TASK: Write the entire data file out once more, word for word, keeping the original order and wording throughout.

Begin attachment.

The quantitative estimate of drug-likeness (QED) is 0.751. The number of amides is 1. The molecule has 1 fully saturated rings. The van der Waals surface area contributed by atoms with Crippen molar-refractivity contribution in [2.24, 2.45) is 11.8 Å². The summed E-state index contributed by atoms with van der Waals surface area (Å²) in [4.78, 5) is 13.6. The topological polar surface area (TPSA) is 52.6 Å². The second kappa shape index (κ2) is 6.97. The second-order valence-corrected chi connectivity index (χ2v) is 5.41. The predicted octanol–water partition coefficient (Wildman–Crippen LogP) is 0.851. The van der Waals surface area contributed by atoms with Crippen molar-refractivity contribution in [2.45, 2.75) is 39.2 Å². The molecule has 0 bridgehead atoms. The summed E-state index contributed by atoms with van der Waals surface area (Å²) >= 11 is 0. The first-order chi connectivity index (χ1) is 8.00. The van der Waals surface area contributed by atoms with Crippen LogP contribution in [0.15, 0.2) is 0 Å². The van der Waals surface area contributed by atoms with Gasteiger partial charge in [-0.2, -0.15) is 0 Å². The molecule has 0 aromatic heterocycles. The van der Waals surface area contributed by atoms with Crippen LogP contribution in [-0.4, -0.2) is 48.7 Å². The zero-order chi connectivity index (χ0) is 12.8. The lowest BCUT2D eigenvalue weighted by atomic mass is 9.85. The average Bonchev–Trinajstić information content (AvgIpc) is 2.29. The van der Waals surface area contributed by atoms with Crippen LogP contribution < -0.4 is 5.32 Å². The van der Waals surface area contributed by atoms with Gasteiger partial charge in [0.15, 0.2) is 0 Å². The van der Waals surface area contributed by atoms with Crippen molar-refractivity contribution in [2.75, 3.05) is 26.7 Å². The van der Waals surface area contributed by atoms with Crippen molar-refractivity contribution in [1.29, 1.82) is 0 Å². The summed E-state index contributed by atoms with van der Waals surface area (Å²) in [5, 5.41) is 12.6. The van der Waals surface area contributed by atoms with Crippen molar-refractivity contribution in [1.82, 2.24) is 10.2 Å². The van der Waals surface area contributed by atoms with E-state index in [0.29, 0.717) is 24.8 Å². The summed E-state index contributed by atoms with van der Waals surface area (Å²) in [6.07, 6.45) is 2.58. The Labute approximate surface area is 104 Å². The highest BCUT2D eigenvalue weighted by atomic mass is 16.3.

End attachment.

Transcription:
The quantitative estimate of drug-likeness (QED) is 0.751. The number of amides is 1. The molecule has 1 fully saturated rings. The van der Waals surface area contributed by atoms with Crippen molar-refractivity contribution in [2.24, 2.45) is 11.8 Å². The summed E-state index contributed by atoms with van der Waals surface area (Å²) in [4.78, 5) is 13.6. The topological polar surface area (TPSA) is 52.6 Å². The second kappa shape index (κ2) is 6.97. The second-order valence-corrected chi connectivity index (χ2v) is 5.41. The predicted octanol–water partition coefficient (Wildman–Crippen LogP) is 0.851. The van der Waals surface area contributed by atoms with Crippen molar-refractivity contribution in [2.45, 2.75) is 39.2 Å². The molecule has 0 bridgehead atoms. The summed E-state index contributed by atoms with van der Waals surface area (Å²) >= 11 is 0. The first-order chi connectivity index (χ1) is 8.00. The van der Waals surface area contributed by atoms with Crippen LogP contribution in [0.15, 0.2) is 0 Å². The van der Waals surface area contributed by atoms with Gasteiger partial charge in [-0.2, -0.15) is 0 Å². The molecule has 0 aromatic heterocycles. The van der Waals surface area contributed by atoms with Crippen LogP contribution in [-0.4, -0.2) is 48.7 Å². The zero-order chi connectivity index (χ0) is 12.8. The lowest BCUT2D eigenvalue weighted by atomic mass is 9.85. The average Bonchev–Trinajstić information content (AvgIpc) is 2.29. The van der Waals surface area contributed by atoms with Crippen LogP contribution < -0.4 is 5.32 Å². The van der Waals surface area contributed by atoms with Gasteiger partial charge in [0.15, 0.2) is 0 Å². The van der Waals surface area contributed by atoms with Crippen molar-refractivity contribution in [2.75, 3.05) is 26.7 Å². The van der Waals surface area contributed by atoms with Crippen molar-refractivity contribution in [1.29, 1.82) is 0 Å². The summed E-state index contributed by atoms with van der Waals surface area (Å²) in [5, 5.41) is 12.6. The van der Waals surface area contributed by atoms with Crippen molar-refractivity contribution in [1.82, 2.24) is 10.2 Å². The van der Waals surface area contributed by atoms with E-state index in [0.29, 0.717) is 24.8 Å². The summed E-state index contributed by atoms with van der Waals surface area (Å²) in [6.07, 6.45) is 2.58. The Labute approximate surface area is 104 Å². The highest BCUT2D eigenvalue weighted by atomic mass is 16.3.